When it comes to internet privacy–Russia is fast becoming a good model of “what not to do.” Policies are springing up faster than Internet users can keep track of, and just like the Chinese government and their great firewall, the government in Russia seeks more and more to control all aspects of the internet by claiming that more control means more protection against terrorists.
The internet is known for being a place of free speech and the flow of ideas, and some VPNs in Russia like TorGuard, allow users to bypass these cluttered, messy, and ill-imagined laws. Now, in 2017, Russia has decided that to maintain the illusion of control, they need to attack VPN technology in a new way to quell their citizens.
Right now Russia censors the Internet through the Federal Service for Supervision in the Sphere of Telecom, Information Technologies and Mass Communications aka the Roskomnadzor. When they want to block a website or a service, the government simply ads a website to the Russian internet blacklist used as an internet censorship filter.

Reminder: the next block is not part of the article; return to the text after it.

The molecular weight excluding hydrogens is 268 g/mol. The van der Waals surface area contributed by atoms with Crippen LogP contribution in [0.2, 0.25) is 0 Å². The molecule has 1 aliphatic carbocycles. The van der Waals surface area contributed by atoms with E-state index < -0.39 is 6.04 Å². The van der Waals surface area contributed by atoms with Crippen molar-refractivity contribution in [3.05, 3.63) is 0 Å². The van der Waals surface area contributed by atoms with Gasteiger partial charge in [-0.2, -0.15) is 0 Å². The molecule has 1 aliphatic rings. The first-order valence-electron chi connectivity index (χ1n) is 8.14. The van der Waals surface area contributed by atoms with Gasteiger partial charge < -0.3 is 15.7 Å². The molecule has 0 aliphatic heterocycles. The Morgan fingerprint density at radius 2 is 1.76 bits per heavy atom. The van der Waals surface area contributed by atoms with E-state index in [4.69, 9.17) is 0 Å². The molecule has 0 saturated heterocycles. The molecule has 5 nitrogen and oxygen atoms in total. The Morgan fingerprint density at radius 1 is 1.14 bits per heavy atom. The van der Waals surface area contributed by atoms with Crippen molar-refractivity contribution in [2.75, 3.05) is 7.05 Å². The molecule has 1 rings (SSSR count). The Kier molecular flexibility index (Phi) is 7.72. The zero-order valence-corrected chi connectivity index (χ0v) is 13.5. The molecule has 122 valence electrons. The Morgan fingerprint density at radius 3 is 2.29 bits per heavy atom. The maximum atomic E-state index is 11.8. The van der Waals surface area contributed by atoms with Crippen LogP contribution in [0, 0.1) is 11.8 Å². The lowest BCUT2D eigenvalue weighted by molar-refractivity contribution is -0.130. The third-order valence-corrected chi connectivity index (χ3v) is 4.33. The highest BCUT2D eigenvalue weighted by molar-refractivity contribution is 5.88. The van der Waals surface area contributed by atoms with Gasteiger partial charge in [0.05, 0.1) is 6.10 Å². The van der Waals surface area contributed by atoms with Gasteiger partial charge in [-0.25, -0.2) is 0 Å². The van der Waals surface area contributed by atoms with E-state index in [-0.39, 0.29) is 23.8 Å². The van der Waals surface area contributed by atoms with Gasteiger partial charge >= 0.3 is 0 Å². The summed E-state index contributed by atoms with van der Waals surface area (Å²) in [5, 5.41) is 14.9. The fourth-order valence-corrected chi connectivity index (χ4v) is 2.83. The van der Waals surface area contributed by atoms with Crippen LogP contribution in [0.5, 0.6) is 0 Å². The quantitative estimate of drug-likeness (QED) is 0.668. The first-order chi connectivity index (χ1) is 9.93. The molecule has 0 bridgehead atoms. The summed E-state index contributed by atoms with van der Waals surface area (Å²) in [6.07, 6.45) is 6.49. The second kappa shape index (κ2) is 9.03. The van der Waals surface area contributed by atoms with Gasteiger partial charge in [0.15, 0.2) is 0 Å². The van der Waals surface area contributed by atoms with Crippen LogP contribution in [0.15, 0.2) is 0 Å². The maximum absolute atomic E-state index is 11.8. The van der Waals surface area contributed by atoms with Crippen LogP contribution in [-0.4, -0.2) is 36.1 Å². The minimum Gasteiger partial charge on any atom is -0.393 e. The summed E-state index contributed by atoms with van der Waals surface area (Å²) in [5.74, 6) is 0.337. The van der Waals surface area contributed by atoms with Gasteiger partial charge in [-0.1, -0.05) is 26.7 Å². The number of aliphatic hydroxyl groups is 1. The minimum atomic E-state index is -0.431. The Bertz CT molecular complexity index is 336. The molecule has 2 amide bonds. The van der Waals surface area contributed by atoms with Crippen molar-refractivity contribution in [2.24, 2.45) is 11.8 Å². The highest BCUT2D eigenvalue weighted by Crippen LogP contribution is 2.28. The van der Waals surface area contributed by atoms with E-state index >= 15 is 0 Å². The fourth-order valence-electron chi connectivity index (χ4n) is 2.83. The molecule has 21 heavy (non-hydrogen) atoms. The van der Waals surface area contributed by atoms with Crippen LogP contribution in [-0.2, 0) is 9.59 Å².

This blacklist works with ISPs and mobile data providers to block websites in a user’s home. This is an effective solution, but through VPN users can change their IP and encrypt their traffic to access any website which makes these measures almost useless–and super expensive. So that’s why Russia now wants to ban and block VPN domains to enforce their internet censorship.
According to Roskamnzadzor press secretary Vadim Ampelonsky, Russia wants to ban anonymizers like VPNs that allow access to blocked content. And they already have, with over 100 VPN providers already banned.
However, they want to find a more effective solution that is more clandestine, so they are taking it a step forward by attempting to work with instead of against VPNs. This means that VPN providers who agree to work with Russia will get access, but their credibility, security, and usefulness will be compromised. Russia wants to enable VPNs if they can control them, but if they can’t, they want them banned altogether.
The Russian blacklist is not only limited to VPNs, as I already mentioned, and we constantly see big sites like Pornhub.ru, communication apps, and websites like Wikipedia Linkedin and Github banned.
Unlike some VPN providers, TorGuard will not comply with requests from the Russian government. We won’t be blocking any content on our Russian VPN servers and will continue to offer Russian VPN access with endpoints in Saint Petersburg and Moscow.